On Food (in)security and (Dis)ability

Hello!

It’s been a while since I wrote for a public audience, and that is in part due to this period of transition I am going through. The new year brought new opportunities, just as it brought me face-to-face with familiar anxieties and fears (particularly about being a person with a disability). In the midst of it all, my chosen family has been there to ground me and remind me that I am loved.

I am currently in the process of getting my “disability” recognized by the State (capital S), and it is 2 parts humiliating (“perform your disability according the the script aid out by regulations, please”), 1 part frightening (accepting “disability” as a factor that has shaped my life socially and personally) and 1 part depressing. I can’t be honest and paint this in rosy terms. It is depressing. I’ve lived with moderately severe hearing loss for as long as I can remember, but only recently has it become an “obstacle” in the truest sense. To avoid internalizing the ableism (specifically audism), I remind myself that disability is, in a larger contextual sense, social. The Social Model of Disability, is a necessary intervention against dominate discourses on disability as merely embodied- absent of social constructions of norms, and the medicalization and criminalization of “abnormality” in terms of mental processes, physical capabilities, and the other manners in which disabilities manifest.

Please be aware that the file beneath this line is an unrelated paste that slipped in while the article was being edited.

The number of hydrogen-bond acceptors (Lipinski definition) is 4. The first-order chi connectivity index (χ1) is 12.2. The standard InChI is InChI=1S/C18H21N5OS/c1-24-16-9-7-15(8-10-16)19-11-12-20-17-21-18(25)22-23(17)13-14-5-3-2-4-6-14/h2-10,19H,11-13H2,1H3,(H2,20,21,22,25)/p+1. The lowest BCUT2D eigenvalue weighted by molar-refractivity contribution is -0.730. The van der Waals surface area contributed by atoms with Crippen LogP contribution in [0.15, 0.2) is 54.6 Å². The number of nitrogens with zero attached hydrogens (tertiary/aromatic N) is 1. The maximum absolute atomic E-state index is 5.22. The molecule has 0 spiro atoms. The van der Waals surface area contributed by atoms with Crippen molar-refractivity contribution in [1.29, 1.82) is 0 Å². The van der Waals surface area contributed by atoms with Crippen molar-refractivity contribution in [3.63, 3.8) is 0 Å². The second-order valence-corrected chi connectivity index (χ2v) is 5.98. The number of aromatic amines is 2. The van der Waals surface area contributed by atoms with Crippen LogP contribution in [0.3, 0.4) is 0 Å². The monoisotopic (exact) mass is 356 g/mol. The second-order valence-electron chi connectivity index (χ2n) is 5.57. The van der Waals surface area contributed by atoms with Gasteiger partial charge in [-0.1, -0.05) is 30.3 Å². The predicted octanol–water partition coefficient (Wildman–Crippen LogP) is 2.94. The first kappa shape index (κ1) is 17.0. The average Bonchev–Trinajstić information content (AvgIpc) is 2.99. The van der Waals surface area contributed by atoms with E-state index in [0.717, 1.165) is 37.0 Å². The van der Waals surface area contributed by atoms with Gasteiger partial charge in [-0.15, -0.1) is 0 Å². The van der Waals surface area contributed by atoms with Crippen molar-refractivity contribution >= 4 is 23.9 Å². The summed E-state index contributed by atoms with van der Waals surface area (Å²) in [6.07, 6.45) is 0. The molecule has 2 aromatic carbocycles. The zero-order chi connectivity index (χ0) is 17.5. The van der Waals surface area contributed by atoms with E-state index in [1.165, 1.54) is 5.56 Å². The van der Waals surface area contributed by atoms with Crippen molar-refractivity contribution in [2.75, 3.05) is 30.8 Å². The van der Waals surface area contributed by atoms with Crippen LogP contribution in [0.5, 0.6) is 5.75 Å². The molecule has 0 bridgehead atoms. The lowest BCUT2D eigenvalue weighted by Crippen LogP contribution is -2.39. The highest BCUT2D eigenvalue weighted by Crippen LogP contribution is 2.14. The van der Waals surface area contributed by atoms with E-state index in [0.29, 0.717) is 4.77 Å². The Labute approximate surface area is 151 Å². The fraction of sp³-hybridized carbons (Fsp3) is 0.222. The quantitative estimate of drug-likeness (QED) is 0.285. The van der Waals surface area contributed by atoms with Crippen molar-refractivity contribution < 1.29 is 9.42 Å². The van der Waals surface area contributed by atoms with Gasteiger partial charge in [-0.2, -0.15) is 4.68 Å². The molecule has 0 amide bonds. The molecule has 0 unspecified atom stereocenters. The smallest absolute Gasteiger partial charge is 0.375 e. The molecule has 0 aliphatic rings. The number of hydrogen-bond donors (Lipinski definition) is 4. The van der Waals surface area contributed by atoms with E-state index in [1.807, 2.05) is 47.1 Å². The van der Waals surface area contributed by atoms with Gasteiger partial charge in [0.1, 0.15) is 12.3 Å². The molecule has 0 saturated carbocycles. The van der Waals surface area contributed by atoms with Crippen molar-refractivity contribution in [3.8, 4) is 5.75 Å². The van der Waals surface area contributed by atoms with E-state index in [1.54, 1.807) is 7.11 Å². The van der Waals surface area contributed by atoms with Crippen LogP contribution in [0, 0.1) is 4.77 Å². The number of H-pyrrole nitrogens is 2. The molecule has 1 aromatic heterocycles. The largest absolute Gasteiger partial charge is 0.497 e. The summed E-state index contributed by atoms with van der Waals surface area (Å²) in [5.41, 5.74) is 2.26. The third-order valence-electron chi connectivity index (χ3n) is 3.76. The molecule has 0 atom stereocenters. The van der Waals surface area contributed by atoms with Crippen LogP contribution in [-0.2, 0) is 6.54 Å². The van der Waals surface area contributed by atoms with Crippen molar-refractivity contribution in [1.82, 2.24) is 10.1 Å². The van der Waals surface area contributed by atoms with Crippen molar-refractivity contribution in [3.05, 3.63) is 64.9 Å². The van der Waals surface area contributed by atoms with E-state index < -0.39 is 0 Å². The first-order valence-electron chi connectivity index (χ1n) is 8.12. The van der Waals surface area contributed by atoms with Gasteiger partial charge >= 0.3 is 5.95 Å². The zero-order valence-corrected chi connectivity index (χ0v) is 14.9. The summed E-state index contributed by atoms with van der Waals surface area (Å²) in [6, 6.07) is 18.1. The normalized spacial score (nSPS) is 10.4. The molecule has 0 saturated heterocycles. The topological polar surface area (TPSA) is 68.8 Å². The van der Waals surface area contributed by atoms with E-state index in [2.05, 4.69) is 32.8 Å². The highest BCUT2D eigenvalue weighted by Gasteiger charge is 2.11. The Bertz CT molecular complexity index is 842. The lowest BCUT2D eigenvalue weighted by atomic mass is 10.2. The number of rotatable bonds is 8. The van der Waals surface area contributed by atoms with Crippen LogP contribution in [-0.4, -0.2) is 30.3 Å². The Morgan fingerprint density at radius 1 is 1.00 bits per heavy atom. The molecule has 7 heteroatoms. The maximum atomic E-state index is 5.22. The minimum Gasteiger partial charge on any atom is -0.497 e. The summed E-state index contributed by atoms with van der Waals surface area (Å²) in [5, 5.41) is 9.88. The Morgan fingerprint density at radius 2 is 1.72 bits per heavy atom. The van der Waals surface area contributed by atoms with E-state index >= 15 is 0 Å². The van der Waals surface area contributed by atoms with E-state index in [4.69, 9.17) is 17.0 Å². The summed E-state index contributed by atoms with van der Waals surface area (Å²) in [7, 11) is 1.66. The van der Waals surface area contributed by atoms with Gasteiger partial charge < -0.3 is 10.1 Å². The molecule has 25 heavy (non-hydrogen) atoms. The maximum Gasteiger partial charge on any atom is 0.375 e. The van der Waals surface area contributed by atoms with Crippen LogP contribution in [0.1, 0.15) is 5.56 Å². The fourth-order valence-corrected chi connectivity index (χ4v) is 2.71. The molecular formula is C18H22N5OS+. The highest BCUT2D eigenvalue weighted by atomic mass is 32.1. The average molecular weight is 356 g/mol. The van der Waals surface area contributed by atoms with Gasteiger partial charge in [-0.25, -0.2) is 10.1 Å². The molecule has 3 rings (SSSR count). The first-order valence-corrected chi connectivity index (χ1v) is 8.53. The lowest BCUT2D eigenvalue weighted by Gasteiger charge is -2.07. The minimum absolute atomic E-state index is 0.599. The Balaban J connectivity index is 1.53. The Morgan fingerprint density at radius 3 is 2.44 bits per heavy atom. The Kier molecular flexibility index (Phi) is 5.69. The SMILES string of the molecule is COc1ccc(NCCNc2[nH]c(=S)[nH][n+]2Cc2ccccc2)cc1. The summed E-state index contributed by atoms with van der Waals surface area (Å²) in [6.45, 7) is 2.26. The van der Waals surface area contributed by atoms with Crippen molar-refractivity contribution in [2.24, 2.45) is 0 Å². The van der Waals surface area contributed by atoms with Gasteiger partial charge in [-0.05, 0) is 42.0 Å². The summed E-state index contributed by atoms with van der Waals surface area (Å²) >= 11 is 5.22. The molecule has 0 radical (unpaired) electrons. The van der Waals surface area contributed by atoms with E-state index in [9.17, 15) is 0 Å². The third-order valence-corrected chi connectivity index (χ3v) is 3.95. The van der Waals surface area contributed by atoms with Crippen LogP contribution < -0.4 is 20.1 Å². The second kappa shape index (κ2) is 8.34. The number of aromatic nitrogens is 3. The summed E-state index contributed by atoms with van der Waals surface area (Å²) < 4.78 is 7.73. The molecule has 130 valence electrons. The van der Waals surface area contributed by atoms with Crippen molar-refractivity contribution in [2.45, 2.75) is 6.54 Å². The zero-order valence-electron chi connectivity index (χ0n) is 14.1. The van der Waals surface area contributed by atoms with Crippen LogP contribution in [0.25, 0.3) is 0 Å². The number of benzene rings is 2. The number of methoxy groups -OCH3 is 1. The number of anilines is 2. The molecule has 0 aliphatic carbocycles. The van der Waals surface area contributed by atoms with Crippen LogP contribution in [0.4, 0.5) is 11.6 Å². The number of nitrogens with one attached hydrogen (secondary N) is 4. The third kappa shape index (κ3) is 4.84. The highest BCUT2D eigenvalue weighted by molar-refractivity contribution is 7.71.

Long story short- I am at a point where I know the vocabulary of my own “disability” well. I can anticipate the words from the Audiologist as they knit their brow over my audiograms, noting the progressive hearing loss. I can guess what the Opthalmoglogist will say about my degrading eyesight. I have a better sense that it’s all tied together- my poor balance, hearing loss, night blindness and loss of peripheral vision. All of the falls that didn’t make sense make sense now. All of my resistance to going outdoors after dusk makes perfect sense.

In other news, I’m also exploring the intersections between class, disability, and food access. It’s more of a personal, introspective study on the matter, but I am understanding more fully just how much these intersections matter, and what a disservice is done when “we” focus on just one aspect, and not all.

In gastronomic matters, I have been exploring winter crops more- particularly winter squash and leafy greens. On one level, it’s good fun and a break from the work-without-resolution. On another level, it is an exploration of my relationship with food. I’ve come to the realization that I am sparing when it comes to possessions, but when it comes to food, I have a tendency to hoard. It is, perhaps, a residual effect of living with the specter of hunger and food insecurity. In the back of my mind, I think “the more food I have, the more distance there is between me and hunger.”

I’m in a better place now. I have food. I have the means to meet my most basic needs AND plan for a future. Still, I look at my pantry and freezer- both overfull with carefully-packaged food, and think “I need more.” Alas, I am surrounded by abundance.

Just now, I looked around my kitchen saw this:

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And when I open the cabinet, I see this:

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Yet, I still dread hunger. My first feeling is a leaden anxiety in my stomach, not gratitude or appreciation of having “enough.”

I wrote all of that to point to the future direction(s) of this blog. I will write a lot more about food, just as I will write a lot more about what it means to be a person with a disability in a fundamentally ableist society.

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